Review: Doubt (A Caroline Auden Legal Thriller) – by C. E. Tobisman
I saw the later Harry Potter films before I read the books. One of the things which made me so excited to read them was to see how all that action in the final battle could possibly be described in words.
In big Hollywood blockbusters, once actions sequences take off, it seems to me that the screen is full of STUFF.
I don’t know how you would even begin to write that – the sense of a battle on that scale. And I can’t remember how it was written, only that my heart was beating fast and I raced through the words to find out what happened, even though I already knew.
I wasn’t expecting the same sort of thing from a legal thriller.
My knowledge of legal thrillers is extremely limited, I think I’ve probably watched a couple of films fitting that description (none of which immediately spring to mind). Does Making a Murderer count? Either way, new territory for me. I’m a bit of a fan of environmental documentaries though, so it was an easy way in to the legal thriller genre for me.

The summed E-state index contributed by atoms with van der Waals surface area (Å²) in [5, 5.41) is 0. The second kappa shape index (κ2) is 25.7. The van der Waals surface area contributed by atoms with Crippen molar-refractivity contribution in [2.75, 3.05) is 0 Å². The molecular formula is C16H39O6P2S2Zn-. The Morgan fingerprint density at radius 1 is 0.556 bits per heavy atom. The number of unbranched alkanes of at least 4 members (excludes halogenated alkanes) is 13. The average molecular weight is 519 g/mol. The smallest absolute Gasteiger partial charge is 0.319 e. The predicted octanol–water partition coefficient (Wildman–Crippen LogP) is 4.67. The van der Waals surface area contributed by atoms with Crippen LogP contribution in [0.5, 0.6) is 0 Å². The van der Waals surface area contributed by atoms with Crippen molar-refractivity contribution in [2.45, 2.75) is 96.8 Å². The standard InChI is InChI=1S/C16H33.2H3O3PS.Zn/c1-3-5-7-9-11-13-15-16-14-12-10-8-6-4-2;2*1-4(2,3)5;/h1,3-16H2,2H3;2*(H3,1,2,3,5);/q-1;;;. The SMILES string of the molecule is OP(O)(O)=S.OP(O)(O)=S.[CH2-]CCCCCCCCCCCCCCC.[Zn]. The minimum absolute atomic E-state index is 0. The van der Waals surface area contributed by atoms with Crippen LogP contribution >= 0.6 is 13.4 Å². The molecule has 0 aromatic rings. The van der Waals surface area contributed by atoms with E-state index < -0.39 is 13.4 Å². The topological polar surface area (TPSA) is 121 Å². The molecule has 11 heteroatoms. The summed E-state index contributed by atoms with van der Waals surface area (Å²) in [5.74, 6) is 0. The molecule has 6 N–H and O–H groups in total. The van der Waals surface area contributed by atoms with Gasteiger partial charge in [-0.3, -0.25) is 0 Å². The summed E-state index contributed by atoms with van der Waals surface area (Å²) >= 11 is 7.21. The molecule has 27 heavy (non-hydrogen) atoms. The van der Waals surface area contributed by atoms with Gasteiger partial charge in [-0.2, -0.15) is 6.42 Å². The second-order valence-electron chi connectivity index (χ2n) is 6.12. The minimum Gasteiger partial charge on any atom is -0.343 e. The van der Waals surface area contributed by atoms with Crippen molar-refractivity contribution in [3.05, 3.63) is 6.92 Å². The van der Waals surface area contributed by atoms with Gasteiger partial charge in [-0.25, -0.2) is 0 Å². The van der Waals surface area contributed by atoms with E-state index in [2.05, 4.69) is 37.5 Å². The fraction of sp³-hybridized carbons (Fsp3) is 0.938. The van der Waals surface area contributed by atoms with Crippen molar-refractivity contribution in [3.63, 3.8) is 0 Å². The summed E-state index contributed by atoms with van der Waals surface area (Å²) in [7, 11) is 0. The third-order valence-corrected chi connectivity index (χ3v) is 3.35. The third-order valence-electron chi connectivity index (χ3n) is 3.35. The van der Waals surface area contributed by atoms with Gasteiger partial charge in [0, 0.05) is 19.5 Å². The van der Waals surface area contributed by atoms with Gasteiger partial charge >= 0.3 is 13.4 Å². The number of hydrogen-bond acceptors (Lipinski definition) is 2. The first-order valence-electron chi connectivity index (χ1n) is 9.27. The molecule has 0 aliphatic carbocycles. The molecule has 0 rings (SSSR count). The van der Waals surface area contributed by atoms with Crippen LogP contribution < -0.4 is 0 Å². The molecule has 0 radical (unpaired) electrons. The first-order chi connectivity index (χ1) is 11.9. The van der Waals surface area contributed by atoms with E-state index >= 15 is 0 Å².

Ahhh, I see what they did with that U…
Doubt explores SuperSoy, a soybean spliced with a jellyfish gene to boost the protein. The healthiest members of society start eating it in their protein smoothies – vegans, vegetarians, fitness fanatics, those with dairy allergies. But a large number of them then suddenly develop degenerative kidney disorders.
WOAH THERE. We’re hitting vegans!?
Man. As a vegan (and therefore presumably invincible – thanks, Scott Pilgrim) I felt a personal interest in this book. Do tell me more.
When Caroline Auden lands a job at a top Los Angeles law firm, she’s excited for the challenge—and grateful for the chance to put her dark past as a computer hacker behind her. Right away, her new boss asks her to find out whether a popular GMO causes healthy people to fall ill. Caroline is only supposed to dig in the trenches and report up the ladder, but her tech background and intuition take her further than planned. When she suspects a link between the death of a prominent scientist and the shadowy biotech giant, she cries foul and soon finds herself in the crosshairs. The clock is ticking and thousands of lives are on the line…including her own.